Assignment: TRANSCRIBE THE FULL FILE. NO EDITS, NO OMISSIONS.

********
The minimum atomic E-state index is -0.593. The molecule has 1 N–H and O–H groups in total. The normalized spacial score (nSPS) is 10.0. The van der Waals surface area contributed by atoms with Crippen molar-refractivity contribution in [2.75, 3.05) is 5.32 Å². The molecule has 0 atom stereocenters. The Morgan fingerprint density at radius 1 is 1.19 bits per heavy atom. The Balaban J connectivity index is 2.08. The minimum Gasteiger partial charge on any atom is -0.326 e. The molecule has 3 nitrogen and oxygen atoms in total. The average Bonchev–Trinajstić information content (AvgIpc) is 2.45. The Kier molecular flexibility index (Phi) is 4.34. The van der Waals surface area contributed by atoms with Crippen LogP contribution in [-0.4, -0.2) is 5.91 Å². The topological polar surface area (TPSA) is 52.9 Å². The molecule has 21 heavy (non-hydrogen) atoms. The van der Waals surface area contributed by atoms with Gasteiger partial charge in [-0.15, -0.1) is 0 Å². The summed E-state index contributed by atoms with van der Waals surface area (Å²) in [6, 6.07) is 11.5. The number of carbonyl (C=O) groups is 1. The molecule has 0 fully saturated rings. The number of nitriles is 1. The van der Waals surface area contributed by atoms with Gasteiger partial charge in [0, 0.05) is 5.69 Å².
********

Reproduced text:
The minimum atomic E-state index is -0.593. The molecule has 1 N–H and O–H groups in total. The normalized spacial score (nSPS) is 10.0. The van der Waals surface area contributed by atoms with Crippen molar-refractivity contribution in [2.75, 3.05) is 5.32 Å². The molecule has 0 atom stereocenters. The Morgan fingerprint density at radius 1 is 1.19 bits per heavy atom. The Balaban J connectivity index is 2.08. The minimum Gasteiger partial charge on any atom is -0.326 e. The molecule has 3 nitrogen and oxygen atoms in total. The average Bonchev–Trinajstić information content (AvgIpc) is 2.45. The Kier molecular flexibility index (Phi) is 4.34. The van der Waals surface area contributed by atoms with Crippen LogP contribution in [-0.4, -0.2) is 5.91 Å². The topological polar surface area (TPSA) is 52.9 Å². The molecule has 21 heavy (non-hydrogen) atoms. The van der Waals surface area contributed by atoms with Gasteiger partial charge in [-0.15, -0.1) is 0 Å². The summed E-state index contributed by atoms with van der Waals surface area (Å²) in [6, 6.07) is 11.5. The number of carbonyl (C=O) groups is 1. The molecule has 0 fully saturated rings. The number of nitriles is 1. The van der Waals surface area contributed by atoms with Gasteiger partial charge in [0, 0.05) is 5.69 Å².